World Economic Forum 2019

The World Economic Forum, based in Cologny-Geneva, Switzerland, was founded in 1971 as a not-for-profit organization. It gained formal status in January 2015 under the Swiss Host- State Act, confirming the role of the Forum as an International Institution for Public-Private Cooperation. The Forum’s mission is cited as “committed to improving the state of the world by engaging business, political, academic, and other leaders of society to shape global, regional, and industry agendas”

The WEF hosts a annual meeting at the end of January in Davos, a mountain resort in Graubünden, in the eastern Alps region of Switzerland. The meeting brings together some 2,500 business leaders, international political leaders, economists, celebrities and journalists for up to four days to discuss the most pressing issues facing the world.

This year the WEF lacked buzz without Donald Trump as unease over Brexit and global recession dominated the summit. The top 4 trends for the future of business from the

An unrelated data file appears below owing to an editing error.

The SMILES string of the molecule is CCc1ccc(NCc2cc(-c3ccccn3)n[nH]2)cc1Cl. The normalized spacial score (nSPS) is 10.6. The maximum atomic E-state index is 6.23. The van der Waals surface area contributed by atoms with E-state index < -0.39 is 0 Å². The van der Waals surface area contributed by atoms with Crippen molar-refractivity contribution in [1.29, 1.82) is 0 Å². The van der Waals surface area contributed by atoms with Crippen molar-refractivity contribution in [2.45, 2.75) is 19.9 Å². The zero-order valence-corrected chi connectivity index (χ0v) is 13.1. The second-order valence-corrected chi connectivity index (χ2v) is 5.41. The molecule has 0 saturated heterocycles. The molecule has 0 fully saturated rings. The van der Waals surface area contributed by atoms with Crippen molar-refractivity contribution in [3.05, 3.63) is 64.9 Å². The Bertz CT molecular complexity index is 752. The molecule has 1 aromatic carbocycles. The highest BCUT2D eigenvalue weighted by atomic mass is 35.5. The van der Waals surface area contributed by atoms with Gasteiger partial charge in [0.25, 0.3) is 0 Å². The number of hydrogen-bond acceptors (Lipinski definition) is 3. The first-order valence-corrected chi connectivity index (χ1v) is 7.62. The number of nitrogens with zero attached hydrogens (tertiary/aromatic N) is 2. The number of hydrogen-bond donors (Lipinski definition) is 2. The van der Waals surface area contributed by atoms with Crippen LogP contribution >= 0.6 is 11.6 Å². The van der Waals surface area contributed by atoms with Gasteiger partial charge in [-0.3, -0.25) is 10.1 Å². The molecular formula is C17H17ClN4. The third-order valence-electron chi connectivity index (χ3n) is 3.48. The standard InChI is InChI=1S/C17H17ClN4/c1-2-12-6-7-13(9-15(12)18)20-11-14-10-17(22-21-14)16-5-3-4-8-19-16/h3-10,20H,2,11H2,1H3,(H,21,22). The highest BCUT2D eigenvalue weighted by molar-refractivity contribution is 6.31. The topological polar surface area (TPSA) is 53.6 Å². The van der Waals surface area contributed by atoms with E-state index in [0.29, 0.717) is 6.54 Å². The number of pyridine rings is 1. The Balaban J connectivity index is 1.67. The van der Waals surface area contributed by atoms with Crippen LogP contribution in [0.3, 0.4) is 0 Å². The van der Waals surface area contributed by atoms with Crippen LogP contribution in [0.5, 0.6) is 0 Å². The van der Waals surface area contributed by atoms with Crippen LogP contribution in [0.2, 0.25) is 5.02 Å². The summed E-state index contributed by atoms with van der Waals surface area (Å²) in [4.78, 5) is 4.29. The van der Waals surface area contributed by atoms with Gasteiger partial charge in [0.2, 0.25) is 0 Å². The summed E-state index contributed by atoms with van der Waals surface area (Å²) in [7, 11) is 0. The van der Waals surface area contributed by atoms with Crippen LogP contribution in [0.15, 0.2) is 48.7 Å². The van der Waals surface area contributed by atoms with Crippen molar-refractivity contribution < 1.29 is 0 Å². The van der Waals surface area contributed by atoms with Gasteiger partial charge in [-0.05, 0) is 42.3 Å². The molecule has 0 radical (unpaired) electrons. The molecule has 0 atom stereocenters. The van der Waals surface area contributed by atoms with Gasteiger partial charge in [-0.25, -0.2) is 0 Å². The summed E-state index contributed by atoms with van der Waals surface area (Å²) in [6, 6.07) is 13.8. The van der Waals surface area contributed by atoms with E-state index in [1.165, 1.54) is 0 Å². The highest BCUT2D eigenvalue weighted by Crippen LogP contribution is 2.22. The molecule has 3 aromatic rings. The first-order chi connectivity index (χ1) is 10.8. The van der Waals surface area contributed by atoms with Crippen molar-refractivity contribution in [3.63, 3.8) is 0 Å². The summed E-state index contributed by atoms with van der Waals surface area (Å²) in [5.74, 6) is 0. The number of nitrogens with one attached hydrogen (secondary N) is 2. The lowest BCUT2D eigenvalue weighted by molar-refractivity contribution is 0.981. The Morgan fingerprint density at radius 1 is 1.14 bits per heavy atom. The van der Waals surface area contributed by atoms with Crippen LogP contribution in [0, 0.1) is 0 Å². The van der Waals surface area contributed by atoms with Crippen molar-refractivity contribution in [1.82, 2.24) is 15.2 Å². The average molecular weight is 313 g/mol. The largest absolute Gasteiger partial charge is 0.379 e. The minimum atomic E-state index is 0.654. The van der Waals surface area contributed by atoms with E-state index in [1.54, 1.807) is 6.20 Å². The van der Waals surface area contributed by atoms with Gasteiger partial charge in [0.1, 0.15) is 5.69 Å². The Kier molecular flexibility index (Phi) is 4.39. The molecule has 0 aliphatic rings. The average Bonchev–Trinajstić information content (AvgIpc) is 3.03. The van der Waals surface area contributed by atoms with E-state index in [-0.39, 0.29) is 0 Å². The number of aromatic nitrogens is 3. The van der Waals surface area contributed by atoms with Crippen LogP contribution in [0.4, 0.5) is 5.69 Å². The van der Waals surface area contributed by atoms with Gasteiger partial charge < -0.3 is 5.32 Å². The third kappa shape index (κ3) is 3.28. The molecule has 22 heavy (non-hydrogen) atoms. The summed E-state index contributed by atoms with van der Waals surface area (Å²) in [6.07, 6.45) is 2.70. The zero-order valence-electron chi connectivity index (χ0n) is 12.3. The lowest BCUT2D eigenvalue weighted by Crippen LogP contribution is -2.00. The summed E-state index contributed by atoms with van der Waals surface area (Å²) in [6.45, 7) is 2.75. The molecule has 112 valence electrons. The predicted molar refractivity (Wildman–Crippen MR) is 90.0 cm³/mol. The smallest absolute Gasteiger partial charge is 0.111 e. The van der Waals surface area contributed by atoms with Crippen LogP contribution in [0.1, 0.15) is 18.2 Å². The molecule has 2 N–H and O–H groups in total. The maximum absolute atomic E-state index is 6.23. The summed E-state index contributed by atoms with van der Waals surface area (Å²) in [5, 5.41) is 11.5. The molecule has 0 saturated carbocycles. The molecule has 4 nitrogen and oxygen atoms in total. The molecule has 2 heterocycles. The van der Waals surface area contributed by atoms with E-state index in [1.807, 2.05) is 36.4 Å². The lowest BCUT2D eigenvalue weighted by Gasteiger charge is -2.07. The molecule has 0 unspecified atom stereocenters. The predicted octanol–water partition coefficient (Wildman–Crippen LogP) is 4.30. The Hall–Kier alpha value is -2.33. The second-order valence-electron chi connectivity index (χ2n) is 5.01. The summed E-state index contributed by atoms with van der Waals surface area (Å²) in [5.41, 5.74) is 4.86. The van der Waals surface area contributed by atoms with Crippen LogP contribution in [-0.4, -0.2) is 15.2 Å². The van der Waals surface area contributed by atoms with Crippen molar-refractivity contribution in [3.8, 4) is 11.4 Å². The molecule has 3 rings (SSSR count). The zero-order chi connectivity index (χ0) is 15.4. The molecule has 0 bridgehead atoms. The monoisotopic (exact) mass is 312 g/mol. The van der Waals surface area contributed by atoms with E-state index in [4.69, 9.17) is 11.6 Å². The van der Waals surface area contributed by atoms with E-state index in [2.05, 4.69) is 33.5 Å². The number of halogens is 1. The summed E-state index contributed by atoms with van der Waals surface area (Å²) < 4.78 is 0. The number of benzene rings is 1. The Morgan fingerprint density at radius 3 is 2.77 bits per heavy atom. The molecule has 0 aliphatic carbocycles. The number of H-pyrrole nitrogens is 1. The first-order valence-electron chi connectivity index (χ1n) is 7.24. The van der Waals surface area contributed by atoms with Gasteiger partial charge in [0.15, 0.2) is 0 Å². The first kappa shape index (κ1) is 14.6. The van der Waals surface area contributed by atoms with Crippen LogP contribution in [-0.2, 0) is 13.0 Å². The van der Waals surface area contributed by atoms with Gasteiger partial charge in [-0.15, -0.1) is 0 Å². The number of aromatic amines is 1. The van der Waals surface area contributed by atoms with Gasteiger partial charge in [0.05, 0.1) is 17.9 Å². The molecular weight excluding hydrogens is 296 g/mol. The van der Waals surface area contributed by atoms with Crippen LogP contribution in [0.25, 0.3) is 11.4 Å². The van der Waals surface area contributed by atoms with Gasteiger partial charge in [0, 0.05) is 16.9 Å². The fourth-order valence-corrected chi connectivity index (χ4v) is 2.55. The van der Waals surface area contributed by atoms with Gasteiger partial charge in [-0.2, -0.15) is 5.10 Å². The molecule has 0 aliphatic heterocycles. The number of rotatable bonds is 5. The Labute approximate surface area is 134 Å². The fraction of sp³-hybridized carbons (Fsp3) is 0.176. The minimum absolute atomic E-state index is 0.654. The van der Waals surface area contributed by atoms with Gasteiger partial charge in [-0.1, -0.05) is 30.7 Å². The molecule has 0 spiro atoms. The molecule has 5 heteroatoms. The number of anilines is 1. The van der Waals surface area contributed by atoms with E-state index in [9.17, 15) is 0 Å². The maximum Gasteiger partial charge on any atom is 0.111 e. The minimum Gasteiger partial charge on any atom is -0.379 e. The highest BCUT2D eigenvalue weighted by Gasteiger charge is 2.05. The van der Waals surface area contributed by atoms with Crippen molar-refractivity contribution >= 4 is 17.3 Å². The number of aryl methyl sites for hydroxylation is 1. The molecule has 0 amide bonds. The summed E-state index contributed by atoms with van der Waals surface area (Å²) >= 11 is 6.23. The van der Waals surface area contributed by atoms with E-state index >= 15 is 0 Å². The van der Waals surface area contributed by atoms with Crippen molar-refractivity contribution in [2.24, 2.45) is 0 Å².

summit were:

1. It’s smart to hire people smarter than you – This is the top advice from Jack Ma, Executive Chairman Alibaba Group Holding.
2. Recruiting women into technical roles will make machines learn more efficiently. LinkedIn Co-Founder and Vice-President of Product Allen Blue notes that AI and machine learning are becoming fundamental to how all technology is built, when one considers phones, banking and many other products and activities. “It’s important, as we go forward, that we are designing and building that tech in the right way,” he says, reflecting on the inherent biases that many algorithms have because they were designed and built by white males.
3. Invest in training the youth and the unemployed. France’s Minister of Labour, Muriel Pénicaud, described her re-skilling programme, which includes giving employees 500 Euros a year to choose their own training programme. “Today access to capital is easier than access to skills”, she said, noting the need for pro-action.
4. Survivors of mental health challenges are good for business. Mental health was on the agenda at Davos with a number of discussions on how to break the stigma and create more supporting workplaces. John Flint, the CEO of HSBC, noted that survivors are assets.

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